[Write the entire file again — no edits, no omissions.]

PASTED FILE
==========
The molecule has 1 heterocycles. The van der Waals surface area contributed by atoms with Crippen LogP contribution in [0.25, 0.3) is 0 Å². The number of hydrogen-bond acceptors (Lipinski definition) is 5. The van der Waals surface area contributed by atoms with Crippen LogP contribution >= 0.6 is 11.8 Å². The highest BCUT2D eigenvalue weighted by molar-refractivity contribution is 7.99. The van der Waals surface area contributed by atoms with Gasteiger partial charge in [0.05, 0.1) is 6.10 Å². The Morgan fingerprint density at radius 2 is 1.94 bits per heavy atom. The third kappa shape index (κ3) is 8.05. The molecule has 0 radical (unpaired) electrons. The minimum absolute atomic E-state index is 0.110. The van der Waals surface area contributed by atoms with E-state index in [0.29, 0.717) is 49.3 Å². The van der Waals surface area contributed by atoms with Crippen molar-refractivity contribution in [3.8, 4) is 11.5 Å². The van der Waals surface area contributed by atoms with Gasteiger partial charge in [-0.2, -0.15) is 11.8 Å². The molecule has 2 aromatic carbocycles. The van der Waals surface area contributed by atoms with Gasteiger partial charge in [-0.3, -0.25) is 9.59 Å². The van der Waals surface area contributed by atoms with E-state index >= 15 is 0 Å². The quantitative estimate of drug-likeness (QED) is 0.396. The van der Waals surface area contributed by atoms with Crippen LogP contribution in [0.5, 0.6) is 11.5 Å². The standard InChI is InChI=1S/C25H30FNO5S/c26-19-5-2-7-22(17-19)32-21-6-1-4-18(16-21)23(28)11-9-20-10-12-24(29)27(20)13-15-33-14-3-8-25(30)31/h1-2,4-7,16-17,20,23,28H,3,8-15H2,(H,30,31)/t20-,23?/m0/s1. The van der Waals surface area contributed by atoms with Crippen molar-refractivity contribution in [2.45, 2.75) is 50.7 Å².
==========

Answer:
The molecule has 1 heterocycles. The van der Waals surface area contributed by atoms with Crippen LogP contribution in [0.25, 0.3) is 0 Å². The number of hydrogen-bond acceptors (Lipinski definition) is 5. The van der Waals surface area contributed by atoms with Crippen LogP contribution >= 0.6 is 11.8 Å². The highest BCUT2D eigenvalue weighted by molar-refractivity contribution is 7.99. The van der Waals surface area contributed by atoms with Gasteiger partial charge in [0.05, 0.1) is 6.10 Å². The Morgan fingerprint density at radius 2 is 1.94 bits per heavy atom. The third kappa shape index (κ3) is 8.05. The molecule has 0 radical (unpaired) electrons. The minimum absolute atomic E-state index is 0.110. The van der Waals surface area contributed by atoms with E-state index in [0.29, 0.717) is 49.3 Å². The van der Waals surface area contributed by atoms with Crippen molar-refractivity contribution in [3.8, 4) is 11.5 Å². The van der Waals surface area contributed by atoms with Gasteiger partial charge in [-0.2, -0.15) is 11.8 Å². The molecule has 2 aromatic carbocycles. The van der Waals surface area contributed by atoms with Gasteiger partial charge in [-0.3, -0.25) is 9.59 Å². The van der Waals surface area contributed by atoms with E-state index >= 15 is 0 Å². The quantitative estimate of drug-likeness (QED) is 0.396. The van der Waals surface area contributed by atoms with Crippen LogP contribution in [0.5, 0.6) is 11.5 Å². The standard InChI is InChI=1S/C25H30FNO5S/c26-19-5-2-7-22(17-19)32-21-6-1-4-18(16-21)23(28)11-9-20-10-12-24(29)27(20)13-15-33-14-3-8-25(30)31/h1-2,4-7,16-17,20,23,28H,3,8-15H2,(H,30,31)/t20-,23?/m0/s1. The van der Waals surface area contributed by atoms with Crippen molar-refractivity contribution in [2.45, 2.75) is 50.7 Å².